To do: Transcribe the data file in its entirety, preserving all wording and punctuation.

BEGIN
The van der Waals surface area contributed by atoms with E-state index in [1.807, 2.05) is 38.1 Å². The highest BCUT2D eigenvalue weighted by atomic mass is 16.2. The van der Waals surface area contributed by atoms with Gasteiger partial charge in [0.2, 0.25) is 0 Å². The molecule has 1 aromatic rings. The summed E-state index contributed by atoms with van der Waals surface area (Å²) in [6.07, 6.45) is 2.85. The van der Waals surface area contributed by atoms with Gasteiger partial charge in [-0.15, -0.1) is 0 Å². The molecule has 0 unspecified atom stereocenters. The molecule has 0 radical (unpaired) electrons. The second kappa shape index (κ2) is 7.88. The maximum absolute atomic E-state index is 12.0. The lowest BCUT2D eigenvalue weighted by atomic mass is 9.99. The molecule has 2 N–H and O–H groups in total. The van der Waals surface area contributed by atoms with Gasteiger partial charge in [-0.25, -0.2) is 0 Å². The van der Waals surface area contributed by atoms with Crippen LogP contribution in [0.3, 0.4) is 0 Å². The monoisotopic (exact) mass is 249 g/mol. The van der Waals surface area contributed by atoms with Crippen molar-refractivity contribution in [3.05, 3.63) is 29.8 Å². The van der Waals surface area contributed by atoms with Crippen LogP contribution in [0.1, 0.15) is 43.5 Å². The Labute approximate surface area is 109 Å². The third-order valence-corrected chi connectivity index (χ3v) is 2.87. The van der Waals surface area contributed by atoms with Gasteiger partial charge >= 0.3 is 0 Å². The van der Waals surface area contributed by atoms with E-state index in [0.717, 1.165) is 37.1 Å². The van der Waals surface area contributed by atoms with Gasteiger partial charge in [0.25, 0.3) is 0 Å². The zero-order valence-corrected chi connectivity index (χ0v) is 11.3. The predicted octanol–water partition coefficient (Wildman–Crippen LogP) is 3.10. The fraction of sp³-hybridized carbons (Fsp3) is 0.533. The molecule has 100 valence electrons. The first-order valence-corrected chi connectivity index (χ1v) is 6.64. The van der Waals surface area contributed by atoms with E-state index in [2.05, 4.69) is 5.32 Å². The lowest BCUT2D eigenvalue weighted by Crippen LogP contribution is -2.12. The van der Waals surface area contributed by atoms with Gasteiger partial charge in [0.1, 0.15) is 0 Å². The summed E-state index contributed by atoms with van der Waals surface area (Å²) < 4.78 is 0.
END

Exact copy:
The van der Waals surface area contributed by atoms with E-state index in [1.807, 2.05) is 38.1 Å². The highest BCUT2D eigenvalue weighted by atomic mass is 16.2. The van der Waals surface area contributed by atoms with Gasteiger partial charge in [0.2, 0.25) is 0 Å². The molecule has 1 aromatic rings. The summed E-state index contributed by atoms with van der Waals surface area (Å²) in [6.07, 6.45) is 2.85. The van der Waals surface area contributed by atoms with Gasteiger partial charge in [-0.15, -0.1) is 0 Å². The molecule has 0 unspecified atom stereocenters. The molecule has 0 radical (unpaired) electrons. The second kappa shape index (κ2) is 7.88. The maximum absolute atomic E-state index is 12.0. The lowest BCUT2D eigenvalue weighted by atomic mass is 9.99. The molecule has 2 N–H and O–H groups in total. The van der Waals surface area contributed by atoms with Gasteiger partial charge in [-0.25, -0.2) is 0 Å². The van der Waals surface area contributed by atoms with Crippen LogP contribution in [0.3, 0.4) is 0 Å². The monoisotopic (exact) mass is 249 g/mol. The van der Waals surface area contributed by atoms with Crippen molar-refractivity contribution in [3.05, 3.63) is 29.8 Å². The van der Waals surface area contributed by atoms with Crippen LogP contribution in [0.1, 0.15) is 43.5 Å². The Labute approximate surface area is 109 Å². The third-order valence-corrected chi connectivity index (χ3v) is 2.87. The van der Waals surface area contributed by atoms with Gasteiger partial charge >= 0.3 is 0 Å². The van der Waals surface area contributed by atoms with E-state index in [0.717, 1.165) is 37.1 Å². The van der Waals surface area contributed by atoms with Gasteiger partial charge in [0.25, 0.3) is 0 Å². The zero-order valence-corrected chi connectivity index (χ0v) is 11.3. The predicted octanol–water partition coefficient (Wildman–Crippen LogP) is 3.10. The fraction of sp³-hybridized carbons (Fsp3) is 0.533. The molecule has 100 valence electrons. The first-order valence-corrected chi connectivity index (χ1v) is 6.64. The van der Waals surface area contributed by atoms with E-state index in [2.05, 4.69) is 5.32 Å². The lowest BCUT2D eigenvalue weighted by Crippen LogP contribution is -2.12. The van der Waals surface area contributed by atoms with Gasteiger partial charge in [0.1, 0.15) is 0 Å². The summed E-state index contributed by atoms with van der Waals surface area (Å²) < 4.78 is 0.